There often are circumstances under which party-to-party communications may succeed in bringing about a resolution. These circumstances may arise from the posture of the matter, the relationship between the parties, or the nature of the parties’ dispute. Perhaps the most common dynamic where direct party-to-party communications may be helpful are settlement negotiations that have hit a stand-still and one party questions whether its settlement overtures have been conveyed promptly and accurately to the opposing party. Parties to contract or commercial disputes that have an on-going business relationship (including conflicts between principals of a small business) will sometimes benefit from informal, direct communications. And, the areas of family law (divorce, custody), will contests, and intra-family torts are frequently referenced as matters in which the principals may be better positioned, at times, to resolve their disputes than their counsel are – or, at least, may have a better chance of reaching agreements that will preserve future family relations. These are but some examples, sufficient for the Committee to find that a reasonable practitioner may believe that party-to-party communications might advance her client’s interests and that a diligent and zealous practitioner may wish to recommend that her client engage in such direct communication with his opponent-party.8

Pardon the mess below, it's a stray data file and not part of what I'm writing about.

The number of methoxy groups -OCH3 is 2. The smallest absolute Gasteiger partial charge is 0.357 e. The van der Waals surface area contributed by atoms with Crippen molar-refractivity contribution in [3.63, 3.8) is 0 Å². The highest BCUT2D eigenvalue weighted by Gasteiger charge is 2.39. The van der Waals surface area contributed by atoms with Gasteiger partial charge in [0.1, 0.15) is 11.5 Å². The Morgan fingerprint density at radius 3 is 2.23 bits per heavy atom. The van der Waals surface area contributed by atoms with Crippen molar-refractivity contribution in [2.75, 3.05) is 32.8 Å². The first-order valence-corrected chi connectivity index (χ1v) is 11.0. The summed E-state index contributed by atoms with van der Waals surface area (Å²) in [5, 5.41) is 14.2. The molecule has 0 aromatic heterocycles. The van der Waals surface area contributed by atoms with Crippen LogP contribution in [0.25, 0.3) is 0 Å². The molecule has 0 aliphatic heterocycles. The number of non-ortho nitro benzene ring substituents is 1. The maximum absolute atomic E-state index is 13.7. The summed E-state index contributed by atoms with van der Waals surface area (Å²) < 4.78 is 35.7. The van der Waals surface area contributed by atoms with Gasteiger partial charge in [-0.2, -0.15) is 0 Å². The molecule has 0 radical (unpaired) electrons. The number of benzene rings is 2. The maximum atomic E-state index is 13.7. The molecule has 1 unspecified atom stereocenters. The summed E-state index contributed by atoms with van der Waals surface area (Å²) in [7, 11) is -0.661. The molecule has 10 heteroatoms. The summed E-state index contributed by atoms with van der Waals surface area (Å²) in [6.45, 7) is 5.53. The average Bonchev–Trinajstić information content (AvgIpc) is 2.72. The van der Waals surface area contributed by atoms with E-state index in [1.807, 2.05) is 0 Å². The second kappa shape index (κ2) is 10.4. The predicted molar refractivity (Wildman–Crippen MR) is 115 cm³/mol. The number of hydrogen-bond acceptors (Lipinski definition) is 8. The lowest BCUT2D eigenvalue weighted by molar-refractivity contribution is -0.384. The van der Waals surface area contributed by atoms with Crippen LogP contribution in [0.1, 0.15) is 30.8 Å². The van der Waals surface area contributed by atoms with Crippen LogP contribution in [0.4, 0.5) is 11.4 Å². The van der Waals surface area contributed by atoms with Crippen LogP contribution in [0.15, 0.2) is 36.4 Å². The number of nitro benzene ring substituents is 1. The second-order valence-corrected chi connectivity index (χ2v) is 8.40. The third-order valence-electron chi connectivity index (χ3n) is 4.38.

Rule 4.2 Is Intended to Protect Fundamental Aspects of the Legal System: The Adversarial Process, Professional Advocacy, and Attorney-Client Privilege

As this Committee has previously observed:

  • Among [the] main purposes [of Rule 4.2] is the protection of the adversary system. A client who receives a communication from opposing counsel without the participation of his own counsel may not be able to evaluate the correctness of statements of law made by opposing counsel. Without the participation of his lawyer, an unprotected client may be induced by opposing counsel into making admissions, waiving confidentiality, or taking positions detrimental to the client’s interest without the client realizing it because the client’s lawyer is not aware of, and not participating in, the communication.